The ban follows two emails sent by Lakey to staff at Santander.

Lakey was informed by the lender’s operations team that his fast-track functionality was being removed following an audit of the cases he was submitting on 29 November.

He then sent two emails to the lender about the decision on 29 and 30 November. As a result of the language used in both emails under Santander’s mortgage and insurance terms of business, the decision was made terminate Highclere’s involvement with immediate effect.

Section 11.2.2 of Santander’s terms of business states: “Any misconduct by the Intermediary or any person or body for which it is responsible (including and appointed representative) which is or could be reasonably viewed as prejudicial to our business or reputation.”

I am a mortgage broker and although there is no excuse for being abusive, I can understand Lakey’s frustration.

Many lenders appear to work these days with the mindset: what obstacle can we use to avoid giving this customer a mortgage.

There are times when such ridiculous and unyielding criteria makes you want to pull your hair out. For example: I have a client earning £250,000 per year through rental income. His property portfolio is in excess of £5m.

One of the major high street lenders will not give him a buy-to-let mortgage because he cannot show a minimum of £20,000 earned income. It beggars belief.

Phil Reading

With regards the story in last week’s Mortgage Strategy on my removal from the Abbey for Intermediaries panel, of course, the headline always tends to obscure the reality.

Last week I advised Abbey that I had removed it from my panel due to their corporate imbecility.

To dress this up as it removing me is to rewrite history.

Abbey chose to release the correspondence aiming to discommode or embarrass me. Didn’t work.

The “abuse” was directed to Abbey, not its staff who, in the main, I find to be pleasant and who I feel sorry for labouring under the rigid nonsense that purports to be their lending policy.

Alan Lakey

With regards the story last week about the broker that was removed from Abbey’s panel, this is why brokers have such a bad name in the minds of lenders employees. There were so many ridiculous comments on Mortgage Strategy Online underneath the article from brokers that it was embarrassing.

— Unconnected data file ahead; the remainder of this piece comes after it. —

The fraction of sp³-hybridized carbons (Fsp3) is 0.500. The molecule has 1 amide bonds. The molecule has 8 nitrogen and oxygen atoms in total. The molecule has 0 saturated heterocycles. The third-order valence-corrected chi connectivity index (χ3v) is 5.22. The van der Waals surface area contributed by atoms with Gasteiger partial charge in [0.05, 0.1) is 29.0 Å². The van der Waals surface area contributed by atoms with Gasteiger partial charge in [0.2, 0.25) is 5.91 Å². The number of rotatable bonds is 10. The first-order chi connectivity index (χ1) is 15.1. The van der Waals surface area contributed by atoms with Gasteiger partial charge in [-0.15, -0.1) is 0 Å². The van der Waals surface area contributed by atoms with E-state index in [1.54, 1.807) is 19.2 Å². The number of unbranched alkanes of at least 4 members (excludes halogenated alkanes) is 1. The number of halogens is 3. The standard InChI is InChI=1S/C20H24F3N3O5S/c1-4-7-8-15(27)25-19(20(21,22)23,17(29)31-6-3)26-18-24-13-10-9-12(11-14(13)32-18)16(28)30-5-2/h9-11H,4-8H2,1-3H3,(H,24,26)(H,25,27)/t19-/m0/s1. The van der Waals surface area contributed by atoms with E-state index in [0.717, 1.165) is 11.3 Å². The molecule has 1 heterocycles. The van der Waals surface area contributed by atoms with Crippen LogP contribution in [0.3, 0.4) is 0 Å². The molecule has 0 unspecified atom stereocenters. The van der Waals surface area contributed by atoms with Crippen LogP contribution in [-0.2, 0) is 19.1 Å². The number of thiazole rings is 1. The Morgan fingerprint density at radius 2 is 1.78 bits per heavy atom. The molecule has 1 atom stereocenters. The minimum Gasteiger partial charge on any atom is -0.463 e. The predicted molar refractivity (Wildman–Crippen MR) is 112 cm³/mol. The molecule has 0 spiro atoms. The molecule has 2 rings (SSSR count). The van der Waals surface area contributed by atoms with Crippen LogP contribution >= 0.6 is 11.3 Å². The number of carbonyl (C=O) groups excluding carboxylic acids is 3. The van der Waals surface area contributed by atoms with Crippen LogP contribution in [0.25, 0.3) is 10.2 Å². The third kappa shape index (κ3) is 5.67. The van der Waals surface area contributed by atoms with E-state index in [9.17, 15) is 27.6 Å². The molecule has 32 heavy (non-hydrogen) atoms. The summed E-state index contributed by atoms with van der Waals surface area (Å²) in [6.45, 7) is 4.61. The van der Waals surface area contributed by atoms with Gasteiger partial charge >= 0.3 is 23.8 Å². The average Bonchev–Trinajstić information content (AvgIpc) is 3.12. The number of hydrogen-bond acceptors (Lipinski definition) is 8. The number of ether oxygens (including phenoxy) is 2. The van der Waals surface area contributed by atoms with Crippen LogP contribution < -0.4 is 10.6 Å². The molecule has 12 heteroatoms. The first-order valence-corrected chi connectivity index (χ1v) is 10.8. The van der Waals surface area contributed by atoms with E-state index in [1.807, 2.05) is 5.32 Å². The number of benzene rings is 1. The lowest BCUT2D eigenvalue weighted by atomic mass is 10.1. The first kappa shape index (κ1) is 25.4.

If you don’t like the lenders criteria or service stands, go elsewhere. Otherwise accept the situation and work with it. If you have an urgent case don’t place it with a lender that has a two week service delay – it’s not that hard.

Name and address supplied

Think I’d want to see the emails in question before passing judgement on the broker moved from Abbey for Intermediaries’ panel. Think all the other comments about quality of underwriting etc are irrelevant really.

Surely we all owe it to each other to be courteous and professional? I don’t really want to live in a world where it is acceptable to behave hideously to one another as implied by some of the posts that were left. If your job is making you that angry, it’s time to hang your boots up.

Charlotte Dean

The announcement in the Autumn Statement last week that the Support for Mortgage Interest scheme, due to expire next month, has been extended until March 2015, made me ask a simple question – why does the Government persist in propping up house prices?

Under SMI borrowers that have been unemployed for 13 weeks are currently eligible for the support, which replaced the 39-week qualifying period in 2009, and the qualifying loan size increased to £200,000 from £100,000. Both were due to revert back in January 2013.The extension of the SMI scheme will cost an extra £10m in 2013/14, followed by £95m in 2014/15 and £90m in 2015/16.The autumn statement report states: “Temporary changes to SMI are extended until 2015/16 for working age SMI claims. The waiting period will remain at 13 weeks and the working-age capital limit will remain at £200,000 until 31 March 2015.”

But there’s no equivalent support for renters. I rent and if I become unemployed there’s no support given to me over and above Job Seekers allowance to pay my rent.

When someone buys a property they should take into account the fact that they might become unemployed and provision or be cautious accordingly. Perhaps this would have helped constrain the excessive risks that home owners have taken with the presumption that property values can only ever go up!

A state of affairs that the politicians seem keen to preserve though it can’t be done forever and the sooner affordable property prices are established the better for everyone and the economy.

Name and address supplied


Life after the CML

By Roy Armitage, head of credit at LendInvest Last month saw three-quarters of the membership of the Council of Mortgage Lenders (CML) vote in favour of plans to create a super-trade body, which would see the CML merge with the likes of the British Bankers’ Association and Payments UK. There is little room for misty-eyed […]